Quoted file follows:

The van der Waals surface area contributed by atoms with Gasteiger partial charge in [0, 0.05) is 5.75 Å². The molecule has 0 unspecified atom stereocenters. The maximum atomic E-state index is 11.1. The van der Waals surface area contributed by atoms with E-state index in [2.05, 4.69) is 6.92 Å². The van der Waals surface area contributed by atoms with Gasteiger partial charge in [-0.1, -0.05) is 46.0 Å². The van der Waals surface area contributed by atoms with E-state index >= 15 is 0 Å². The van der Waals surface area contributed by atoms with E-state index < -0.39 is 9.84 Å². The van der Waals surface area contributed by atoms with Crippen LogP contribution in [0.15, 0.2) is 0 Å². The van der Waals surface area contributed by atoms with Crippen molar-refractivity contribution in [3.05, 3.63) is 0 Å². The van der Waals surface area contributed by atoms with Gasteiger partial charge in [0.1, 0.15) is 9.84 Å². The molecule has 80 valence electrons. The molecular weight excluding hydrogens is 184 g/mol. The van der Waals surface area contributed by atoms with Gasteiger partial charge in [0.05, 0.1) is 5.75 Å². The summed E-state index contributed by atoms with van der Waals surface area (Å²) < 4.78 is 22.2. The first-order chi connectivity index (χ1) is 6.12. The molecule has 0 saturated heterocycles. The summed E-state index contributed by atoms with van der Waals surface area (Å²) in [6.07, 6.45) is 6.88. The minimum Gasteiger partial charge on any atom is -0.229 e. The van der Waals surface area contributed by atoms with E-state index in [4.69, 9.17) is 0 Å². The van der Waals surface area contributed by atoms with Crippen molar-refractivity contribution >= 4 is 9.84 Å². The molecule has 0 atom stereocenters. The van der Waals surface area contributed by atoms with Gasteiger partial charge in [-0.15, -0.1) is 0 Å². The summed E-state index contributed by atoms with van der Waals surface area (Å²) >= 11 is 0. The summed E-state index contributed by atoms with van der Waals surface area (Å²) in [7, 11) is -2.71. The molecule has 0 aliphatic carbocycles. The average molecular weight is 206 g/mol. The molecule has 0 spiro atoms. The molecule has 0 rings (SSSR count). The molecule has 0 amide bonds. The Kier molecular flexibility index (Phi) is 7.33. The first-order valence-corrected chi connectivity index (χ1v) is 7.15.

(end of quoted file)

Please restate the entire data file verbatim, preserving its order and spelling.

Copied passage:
The van der Waals surface area contributed by atoms with Gasteiger partial charge in [0, 0.05) is 5.75 Å². The molecule has 0 unspecified atom stereocenters. The maximum atomic E-state index is 11.1. The van der Waals surface area contributed by atoms with E-state index in [2.05, 4.69) is 6.92 Å². The van der Waals surface area contributed by atoms with Gasteiger partial charge in [-0.1, -0.05) is 46.0 Å². The van der Waals surface area contributed by atoms with E-state index >= 15 is 0 Å². The van der Waals surface area contributed by atoms with E-state index < -0.39 is 9.84 Å². The van der Waals surface area contributed by atoms with Crippen LogP contribution in [0.15, 0.2) is 0 Å². The van der Waals surface area contributed by atoms with Crippen molar-refractivity contribution in [3.05, 3.63) is 0 Å². The van der Waals surface area contributed by atoms with Gasteiger partial charge in [0.1, 0.15) is 9.84 Å². The molecule has 80 valence electrons. The molecular weight excluding hydrogens is 184 g/mol. The van der Waals surface area contributed by atoms with Gasteiger partial charge in [0.05, 0.1) is 5.75 Å². The summed E-state index contributed by atoms with van der Waals surface area (Å²) < 4.78 is 22.2. The first-order chi connectivity index (χ1) is 6.12. The molecule has 0 saturated heterocycles. The summed E-state index contributed by atoms with van der Waals surface area (Å²) in [6.07, 6.45) is 6.88. The minimum Gasteiger partial charge on any atom is -0.229 e. The van der Waals surface area contributed by atoms with E-state index in [4.69, 9.17) is 0 Å². The van der Waals surface area contributed by atoms with Crippen molar-refractivity contribution >= 4 is 9.84 Å². The molecule has 0 atom stereocenters. The van der Waals surface area contributed by atoms with Gasteiger partial charge in [-0.15, -0.1) is 0 Å². The summed E-state index contributed by atoms with van der Waals surface area (Å²) >= 11 is 0. The summed E-state index contributed by atoms with van der Waals surface area (Å²) in [7, 11) is -2.71. The molecule has 0 aliphatic carbocycles. The average molecular weight is 206 g/mol. The molecule has 0 spiro atoms. The molecule has 0 rings (SSSR count). The molecule has 0 amide bonds. The Kier molecular flexibility index (Phi) is 7.33. The first-order valence-corrected chi connectivity index (χ1v) is 7.15.